1,632 86 2
Serendipitously identified Strongyloides stercoralis in a cervicovaginal smear
Vinita Mayekar, Irene Ruben, Bharat Rekhi
October-December 2013, 30(4):270-271
DOI:10.4103/0970-9371.126662  PMID:24648672
  1,473 105 -
Incidental detection of psammoma bodies in cervico-vaginal smears
Ankit Seth, Kusum Gupta, Anjali Mathur, Leela Pant
October-December 2013, 30(4):272-273
DOI:10.4103/0970-9371.126665  PMID:24648673
  1,459 91 -
Black-pigmented sputum
Rafael Martínez-Girón, Joaquín Mosquera-Martínez, Santiago Martínez-Torre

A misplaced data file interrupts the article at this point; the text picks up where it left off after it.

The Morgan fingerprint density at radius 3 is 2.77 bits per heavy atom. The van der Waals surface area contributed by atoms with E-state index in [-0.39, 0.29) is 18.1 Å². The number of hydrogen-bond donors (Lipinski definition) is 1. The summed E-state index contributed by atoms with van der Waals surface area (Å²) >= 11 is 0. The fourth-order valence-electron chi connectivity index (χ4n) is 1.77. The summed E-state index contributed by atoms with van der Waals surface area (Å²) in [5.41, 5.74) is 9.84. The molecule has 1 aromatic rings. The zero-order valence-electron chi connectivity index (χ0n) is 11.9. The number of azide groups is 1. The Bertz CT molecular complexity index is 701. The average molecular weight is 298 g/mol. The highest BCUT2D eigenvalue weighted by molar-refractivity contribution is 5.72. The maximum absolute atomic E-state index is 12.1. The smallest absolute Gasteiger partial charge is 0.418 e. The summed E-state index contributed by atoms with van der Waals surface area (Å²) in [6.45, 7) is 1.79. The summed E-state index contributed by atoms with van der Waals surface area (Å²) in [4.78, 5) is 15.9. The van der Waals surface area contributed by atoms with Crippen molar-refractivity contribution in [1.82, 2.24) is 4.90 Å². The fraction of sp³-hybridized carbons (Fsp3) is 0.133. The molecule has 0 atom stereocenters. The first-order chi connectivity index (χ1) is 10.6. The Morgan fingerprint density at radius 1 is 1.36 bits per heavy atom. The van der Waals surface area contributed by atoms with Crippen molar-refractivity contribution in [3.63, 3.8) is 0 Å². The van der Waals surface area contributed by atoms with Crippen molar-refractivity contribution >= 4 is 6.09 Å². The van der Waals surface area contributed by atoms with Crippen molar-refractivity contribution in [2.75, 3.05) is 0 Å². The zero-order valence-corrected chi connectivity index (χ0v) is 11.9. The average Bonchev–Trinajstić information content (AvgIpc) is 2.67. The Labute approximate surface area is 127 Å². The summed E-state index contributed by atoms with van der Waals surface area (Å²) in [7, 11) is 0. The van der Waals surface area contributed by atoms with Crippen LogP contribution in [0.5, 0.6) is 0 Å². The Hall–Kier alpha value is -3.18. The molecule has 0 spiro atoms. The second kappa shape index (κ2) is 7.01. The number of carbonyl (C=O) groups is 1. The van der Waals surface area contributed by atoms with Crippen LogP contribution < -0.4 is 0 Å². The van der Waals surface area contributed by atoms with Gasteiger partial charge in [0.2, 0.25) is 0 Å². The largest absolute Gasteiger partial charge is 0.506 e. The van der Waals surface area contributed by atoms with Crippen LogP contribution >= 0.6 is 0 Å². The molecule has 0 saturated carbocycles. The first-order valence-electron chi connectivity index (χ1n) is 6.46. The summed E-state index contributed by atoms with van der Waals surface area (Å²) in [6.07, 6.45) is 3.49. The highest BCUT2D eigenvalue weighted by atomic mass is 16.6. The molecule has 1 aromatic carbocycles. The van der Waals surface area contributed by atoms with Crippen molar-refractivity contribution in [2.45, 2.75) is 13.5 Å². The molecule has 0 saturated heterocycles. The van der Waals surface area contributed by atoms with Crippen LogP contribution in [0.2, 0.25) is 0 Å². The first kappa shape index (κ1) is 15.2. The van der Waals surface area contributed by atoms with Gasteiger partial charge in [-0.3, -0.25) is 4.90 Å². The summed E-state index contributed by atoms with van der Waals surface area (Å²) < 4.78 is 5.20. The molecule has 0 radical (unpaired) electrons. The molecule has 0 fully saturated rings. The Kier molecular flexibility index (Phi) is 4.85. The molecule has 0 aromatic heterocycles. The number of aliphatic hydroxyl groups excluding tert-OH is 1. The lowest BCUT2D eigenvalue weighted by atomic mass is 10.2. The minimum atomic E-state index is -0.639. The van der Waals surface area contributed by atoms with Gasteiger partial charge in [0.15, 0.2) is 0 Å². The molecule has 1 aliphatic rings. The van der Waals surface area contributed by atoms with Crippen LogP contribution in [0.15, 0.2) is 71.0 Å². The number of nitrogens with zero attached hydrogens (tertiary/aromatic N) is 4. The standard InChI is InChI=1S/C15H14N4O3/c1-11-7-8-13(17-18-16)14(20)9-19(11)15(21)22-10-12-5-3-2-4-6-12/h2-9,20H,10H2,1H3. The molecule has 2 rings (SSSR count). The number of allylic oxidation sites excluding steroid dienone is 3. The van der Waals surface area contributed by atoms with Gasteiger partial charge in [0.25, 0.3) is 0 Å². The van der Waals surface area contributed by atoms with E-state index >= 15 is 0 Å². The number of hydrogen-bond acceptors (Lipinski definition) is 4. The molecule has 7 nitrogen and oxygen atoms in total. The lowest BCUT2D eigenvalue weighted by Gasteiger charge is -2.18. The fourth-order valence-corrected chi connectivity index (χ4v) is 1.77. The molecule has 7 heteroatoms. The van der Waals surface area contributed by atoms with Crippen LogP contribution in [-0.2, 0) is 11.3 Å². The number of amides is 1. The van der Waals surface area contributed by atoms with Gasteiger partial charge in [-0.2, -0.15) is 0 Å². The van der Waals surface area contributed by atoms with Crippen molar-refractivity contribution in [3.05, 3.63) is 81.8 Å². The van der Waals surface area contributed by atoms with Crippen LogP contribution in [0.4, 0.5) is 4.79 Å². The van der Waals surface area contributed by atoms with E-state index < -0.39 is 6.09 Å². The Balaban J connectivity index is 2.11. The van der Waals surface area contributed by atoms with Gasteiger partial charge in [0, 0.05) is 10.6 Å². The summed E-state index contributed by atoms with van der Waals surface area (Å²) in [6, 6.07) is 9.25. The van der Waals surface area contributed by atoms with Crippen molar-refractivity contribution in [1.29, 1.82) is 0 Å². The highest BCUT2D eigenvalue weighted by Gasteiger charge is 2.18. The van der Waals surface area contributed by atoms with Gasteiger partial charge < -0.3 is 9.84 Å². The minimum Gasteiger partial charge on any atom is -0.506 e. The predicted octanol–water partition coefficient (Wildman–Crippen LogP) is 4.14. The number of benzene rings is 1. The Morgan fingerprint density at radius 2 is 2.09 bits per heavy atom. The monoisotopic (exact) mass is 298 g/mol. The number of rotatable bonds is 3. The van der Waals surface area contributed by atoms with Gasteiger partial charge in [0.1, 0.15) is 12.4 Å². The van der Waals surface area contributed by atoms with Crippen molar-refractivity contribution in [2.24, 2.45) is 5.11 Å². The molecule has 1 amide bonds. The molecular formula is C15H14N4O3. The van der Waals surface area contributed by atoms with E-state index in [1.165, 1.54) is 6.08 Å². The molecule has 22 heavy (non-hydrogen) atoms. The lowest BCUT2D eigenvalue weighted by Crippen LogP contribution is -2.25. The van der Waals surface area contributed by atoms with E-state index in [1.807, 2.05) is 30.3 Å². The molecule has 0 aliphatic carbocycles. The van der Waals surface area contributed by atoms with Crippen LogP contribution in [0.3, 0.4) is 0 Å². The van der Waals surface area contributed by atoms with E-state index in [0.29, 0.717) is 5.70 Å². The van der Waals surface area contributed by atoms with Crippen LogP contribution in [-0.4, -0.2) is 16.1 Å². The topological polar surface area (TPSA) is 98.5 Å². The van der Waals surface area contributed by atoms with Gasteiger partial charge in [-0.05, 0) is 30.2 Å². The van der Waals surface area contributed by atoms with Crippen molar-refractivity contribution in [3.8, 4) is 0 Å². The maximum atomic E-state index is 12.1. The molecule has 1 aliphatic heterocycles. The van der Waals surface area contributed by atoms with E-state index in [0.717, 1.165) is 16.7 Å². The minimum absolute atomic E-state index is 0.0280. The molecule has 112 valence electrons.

October-December 2013, 30(4):274-275
DOI:10.4103/0970-9371.126667  PMID:24648674
Black-pigmented sputum, also called "melanoptysis," is a symptom that may be observed in certain pathologies such us coal workers' pneumoconiosis (anthracosis). The cavitation and liquefaction of a fibrosed mass by an infectious process (tuberculosis, infections by anaerobes, etc.) or by ischemic necrosis may cause expectoration of a blackish secretion. We report the case of a patient with labor precedents as a coal worker, from whom abundant black sputum was obtained in the course of an incidental expectoration. Cyto-histological findings are shown and a differential diagnosis is established.
  1,184 67 1